WAM executive director - can be web only

The new executive director for the Wyoming Association of municipalities, David Fraser, explains the different benefits of WAM to the Laramie City Council during its work session Tuesday. The Council had the chance to ask questions and voice concerns about the organization during the work session.

The Laramie City Council had the chance to talk to the executive director of the Wyoming Association of Municipalities during a work session Tuesday about the benefits of WAM — and some member’s concerns with the organization.

After new Executive Director David Fraser gave an overview of the state organization, Mayor Joe Shumway asked how a group like WAM can juggle following thousands of potential bills in the Wyoming Legislature and the interests of all 99 of its members.

“What is it that you provide for the larger cities in Wyoming that we cannot do for ourselves?” Shumway asked.

In his answer, Fraser said it’s a balancing act and there are “strength in numbers.” Using an analogy from when he coached high school basketball, he explained the cities must work together to try “come to a consensus on the issues.”

“Sometimes that frankly means that a member or two doesn’t necessarily see (an issue) the same way, but because we’re a team they understand that maybe they’re setting the pick on this play, they’re not taking the shot,” Fraser said. “They can be okay with that because they know that down the road somebody else is going to be setting the pick for them.”

When he first started as the executive director of the Nevada League of Cities, Fraser said five of the larger cities “had one foot out the door” of the league, hiring their own lobbyist. The lobbyist didn’t last long, and the cities recommitted to the league two years later.

A rule he tried with success in Nevada, he said during the work session, is to advocate for measures and bills supported by the majority of cities “unless it would harm the minority.”

Shumway said he thought of doing no harm to an individual city is an important idea, and one he appreciated.

Councilwoman Erin O’Doherty said one concern she’s heard from members of council is when WAM leaders say a bill is a priority, only to fail to put in the effort to testify for or against the bill once it’s being considered.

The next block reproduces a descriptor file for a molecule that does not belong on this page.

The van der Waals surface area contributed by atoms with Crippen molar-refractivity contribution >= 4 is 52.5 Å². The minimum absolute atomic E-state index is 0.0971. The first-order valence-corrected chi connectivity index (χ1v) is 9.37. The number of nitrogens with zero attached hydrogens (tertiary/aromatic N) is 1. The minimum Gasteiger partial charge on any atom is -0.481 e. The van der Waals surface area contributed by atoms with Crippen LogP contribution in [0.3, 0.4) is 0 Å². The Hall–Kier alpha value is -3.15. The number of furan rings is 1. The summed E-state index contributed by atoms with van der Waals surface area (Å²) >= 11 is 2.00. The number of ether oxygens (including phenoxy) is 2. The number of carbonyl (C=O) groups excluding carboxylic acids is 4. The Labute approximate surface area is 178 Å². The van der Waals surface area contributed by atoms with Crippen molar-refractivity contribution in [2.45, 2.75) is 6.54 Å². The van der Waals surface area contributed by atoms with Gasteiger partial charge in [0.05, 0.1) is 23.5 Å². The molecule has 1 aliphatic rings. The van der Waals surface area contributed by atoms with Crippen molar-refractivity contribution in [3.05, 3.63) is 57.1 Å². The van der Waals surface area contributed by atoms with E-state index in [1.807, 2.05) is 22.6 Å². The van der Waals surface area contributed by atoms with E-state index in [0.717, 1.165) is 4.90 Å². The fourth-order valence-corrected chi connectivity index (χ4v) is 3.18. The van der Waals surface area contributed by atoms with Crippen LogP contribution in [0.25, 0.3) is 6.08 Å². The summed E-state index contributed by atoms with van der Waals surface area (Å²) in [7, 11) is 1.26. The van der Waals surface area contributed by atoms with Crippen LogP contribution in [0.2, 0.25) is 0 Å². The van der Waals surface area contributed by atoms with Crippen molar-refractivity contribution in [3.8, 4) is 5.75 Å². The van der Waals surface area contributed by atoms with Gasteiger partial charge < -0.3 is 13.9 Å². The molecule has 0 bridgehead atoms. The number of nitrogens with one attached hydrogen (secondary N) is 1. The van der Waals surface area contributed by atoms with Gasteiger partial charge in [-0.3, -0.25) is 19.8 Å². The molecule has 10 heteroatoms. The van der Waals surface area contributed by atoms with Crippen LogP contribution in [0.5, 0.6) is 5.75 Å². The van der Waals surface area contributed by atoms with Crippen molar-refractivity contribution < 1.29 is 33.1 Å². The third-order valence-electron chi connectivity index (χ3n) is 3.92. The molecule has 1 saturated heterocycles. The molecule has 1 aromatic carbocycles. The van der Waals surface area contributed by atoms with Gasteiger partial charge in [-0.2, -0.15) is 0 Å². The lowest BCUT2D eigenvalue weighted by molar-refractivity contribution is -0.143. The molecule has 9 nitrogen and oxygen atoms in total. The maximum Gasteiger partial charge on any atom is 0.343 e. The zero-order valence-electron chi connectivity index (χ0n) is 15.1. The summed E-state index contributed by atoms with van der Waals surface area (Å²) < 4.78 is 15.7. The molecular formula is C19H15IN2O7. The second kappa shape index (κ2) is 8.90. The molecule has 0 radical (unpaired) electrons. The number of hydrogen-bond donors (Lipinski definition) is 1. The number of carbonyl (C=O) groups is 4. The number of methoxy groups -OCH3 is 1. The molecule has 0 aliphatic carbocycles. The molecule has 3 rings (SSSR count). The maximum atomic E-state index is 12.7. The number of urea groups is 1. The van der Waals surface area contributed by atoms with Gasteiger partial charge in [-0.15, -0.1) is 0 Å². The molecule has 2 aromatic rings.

The organization has been great at playing defense for bills, Fraser said, but looking forward he also wants its offense focusing on lobbying for 3-5 bills each session.

Councilwoman Jayne Pearce, who has voiced her doubts about WAM in the past, told Fraser she probably would’ve been one of those Nevada cities wanting to separate from the league. She said she hasn’t been happy with WAM “because of a variety of issues, but mostly feeling as though the work wasn’t getting done for what we were putting into it.”

“I will reserve my judgement going forward, but just know that we’re watching,” Pearce said.

Beyond the conversation about balancing the different needs and legislative concerns of its members, Councilman Brian Harrington asked what WAM was doing to help improve its diversity within the organization and its various member committees.

“There’s a bit of a generational gap in WAM that is apparent if you go to anything in WAM; as a new attendee of WAM, I noticed it immediately,” said Harrington, who has served as the council’s delegate for the organization’s most recent winter and summer conferences. “I’m curious if WAM has any sort of processes in mind or in place now that would help bring newer leaders, younger leaders into WAM?”

Fraser said while the organization doesn’t have a plan yet in place, he appreciated the concern and said it’s something they should “take a closer look at.”

Laramie is hosting WAM’s Summer Conference in 2020, and council members on the committee as well as city staff are beginning early preparations.

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